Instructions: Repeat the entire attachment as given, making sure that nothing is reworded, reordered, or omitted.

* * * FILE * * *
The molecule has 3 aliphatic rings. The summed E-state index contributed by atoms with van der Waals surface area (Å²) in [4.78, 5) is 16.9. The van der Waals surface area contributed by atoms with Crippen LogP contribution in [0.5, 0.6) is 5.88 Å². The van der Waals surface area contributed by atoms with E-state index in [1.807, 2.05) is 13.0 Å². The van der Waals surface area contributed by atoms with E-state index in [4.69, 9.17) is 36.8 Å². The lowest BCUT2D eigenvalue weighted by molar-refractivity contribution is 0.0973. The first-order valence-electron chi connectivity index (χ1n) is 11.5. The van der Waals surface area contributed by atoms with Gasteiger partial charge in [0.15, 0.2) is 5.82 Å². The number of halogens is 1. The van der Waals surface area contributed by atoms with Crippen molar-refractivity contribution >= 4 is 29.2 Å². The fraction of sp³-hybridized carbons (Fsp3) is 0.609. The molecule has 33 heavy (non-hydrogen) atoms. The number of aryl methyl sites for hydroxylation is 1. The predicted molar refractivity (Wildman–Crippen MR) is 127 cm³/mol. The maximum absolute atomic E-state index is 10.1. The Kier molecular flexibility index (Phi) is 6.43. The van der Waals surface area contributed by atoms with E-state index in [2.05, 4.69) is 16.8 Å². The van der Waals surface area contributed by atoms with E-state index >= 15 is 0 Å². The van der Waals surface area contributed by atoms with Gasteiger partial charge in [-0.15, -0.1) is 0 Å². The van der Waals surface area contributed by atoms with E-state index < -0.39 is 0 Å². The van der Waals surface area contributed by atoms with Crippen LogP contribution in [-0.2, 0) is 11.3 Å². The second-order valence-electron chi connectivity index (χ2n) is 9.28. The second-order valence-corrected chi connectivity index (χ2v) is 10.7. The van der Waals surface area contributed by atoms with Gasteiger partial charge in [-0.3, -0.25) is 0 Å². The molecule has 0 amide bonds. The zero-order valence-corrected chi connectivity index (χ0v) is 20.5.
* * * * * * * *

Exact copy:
The molecule has 3 aliphatic rings. The summed E-state index contributed by atoms with van der Waals surface area (Å²) in [4.78, 5) is 16.9. The van der Waals surface area contributed by atoms with Crippen LogP contribution in [0.5, 0.6) is 5.88 Å². The van der Waals surface area contributed by atoms with E-state index in [1.807, 2.05) is 13.0 Å². The van der Waals surface area contributed by atoms with E-state index in [4.69, 9.17) is 36.8 Å². The lowest BCUT2D eigenvalue weighted by molar-refractivity contribution is 0.0973. The first-order valence-electron chi connectivity index (χ1n) is 11.5. The van der Waals surface area contributed by atoms with Gasteiger partial charge in [0.15, 0.2) is 5.82 Å². The number of halogens is 1. The van der Waals surface area contributed by atoms with Crippen molar-refractivity contribution >= 4 is 29.2 Å². The fraction of sp³-hybridized carbons (Fsp3) is 0.609. The molecule has 33 heavy (non-hydrogen) atoms. The number of aryl methyl sites for hydroxylation is 1. The predicted molar refractivity (Wildman–Crippen MR) is 127 cm³/mol. The maximum absolute atomic E-state index is 10.1. The Kier molecular flexibility index (Phi) is 6.43. The van der Waals surface area contributed by atoms with E-state index in [2.05, 4.69) is 16.8 Å². The van der Waals surface area contributed by atoms with E-state index >= 15 is 0 Å². The van der Waals surface area contributed by atoms with Gasteiger partial charge in [-0.15, -0.1) is 0 Å². The van der Waals surface area contributed by atoms with E-state index < -0.39 is 0 Å². The van der Waals surface area contributed by atoms with Crippen LogP contribution in [-0.2, 0) is 11.3 Å². The second-order valence-electron chi connectivity index (χ2n) is 9.28. The second-order valence-corrected chi connectivity index (χ2v) is 10.7. The van der Waals surface area contributed by atoms with Gasteiger partial charge in [-0.3, -0.25) is 0 Å². The molecule has 0 amide bonds. The zero-order valence-corrected chi connectivity index (χ0v) is 20.5.